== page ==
She was active in several civil activities throughout the Slovenian Spring, a process of political democratization between 1988 and 1990, which led to the independence of Slovenia in 1991. Afterwards, Puhar returned to journalist work and started writing extensively on the history of Slovenian and Yugoslav dissidents between 1945 and 1990. Since 1994, she is member of the European Commission against Racism and Intolerance (ECRI), sponsored by the Council of Europe. She later described[4] the emergence of democratic movements, punk and art groups, feminist, lesbian and gay rights groups in Slovenia as causing traditionalists in other members of then Yugoslavia calling Slovenia 'selfish, greedy, separatist, fascists, Germans' etc. deserving to be punished.


Alenka Puhar first gained recognition as a translator. In 1967 her translation of George Orwell's Nineteen Eighty-Four was published by a major publisher in Ljubljana: it was one of the first official editions of the novel in any of the Communist countries. She also translated works by Gore Vidal, Frederick Forsyth and Wole Soyinka to Slovene.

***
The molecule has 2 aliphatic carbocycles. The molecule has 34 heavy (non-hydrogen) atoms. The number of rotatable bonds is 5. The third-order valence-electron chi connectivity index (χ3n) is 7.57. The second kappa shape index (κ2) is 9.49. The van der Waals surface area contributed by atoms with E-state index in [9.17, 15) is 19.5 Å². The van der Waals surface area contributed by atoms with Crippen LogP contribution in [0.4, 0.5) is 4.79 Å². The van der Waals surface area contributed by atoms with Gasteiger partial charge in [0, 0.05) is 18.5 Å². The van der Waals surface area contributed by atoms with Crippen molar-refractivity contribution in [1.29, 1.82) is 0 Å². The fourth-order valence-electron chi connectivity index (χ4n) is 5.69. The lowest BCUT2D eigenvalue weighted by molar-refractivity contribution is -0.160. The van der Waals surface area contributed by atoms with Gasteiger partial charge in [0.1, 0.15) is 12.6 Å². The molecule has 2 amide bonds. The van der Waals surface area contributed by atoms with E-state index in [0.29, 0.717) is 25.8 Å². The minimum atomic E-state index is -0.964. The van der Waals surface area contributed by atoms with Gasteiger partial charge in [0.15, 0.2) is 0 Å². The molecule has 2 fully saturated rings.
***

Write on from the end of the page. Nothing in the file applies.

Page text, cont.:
In 1982, she published her most well-known book, "The Primary Text of Life" (Prvotno besedilo življenja). The book, the title of which is taken from one of Ivan Cankar's short stories, was a combination of psychohistory and social history, in which she analyzed the condition of children in the Slovene Lands in the 19th century. The book raised delicate issues of sexual abuse, child abuse, and psychological terror in traditional Slovene rural society. It also produced a thorough psychological analyses of the texts of some major Slovene authors of the 19th and early 20th century, such as Josip Jurčič and Prežihov Voranc, and their representation of childhood. The book could not find a publisher in Slovenia and was issued in Zagreb. When it was published, it raised a controversy, in which Puhar was accused of portraying the history of Slovene family life in a terrible light. The book was however praised by many Slovenian scholars, including the prominent sociologist of family Katja Boh.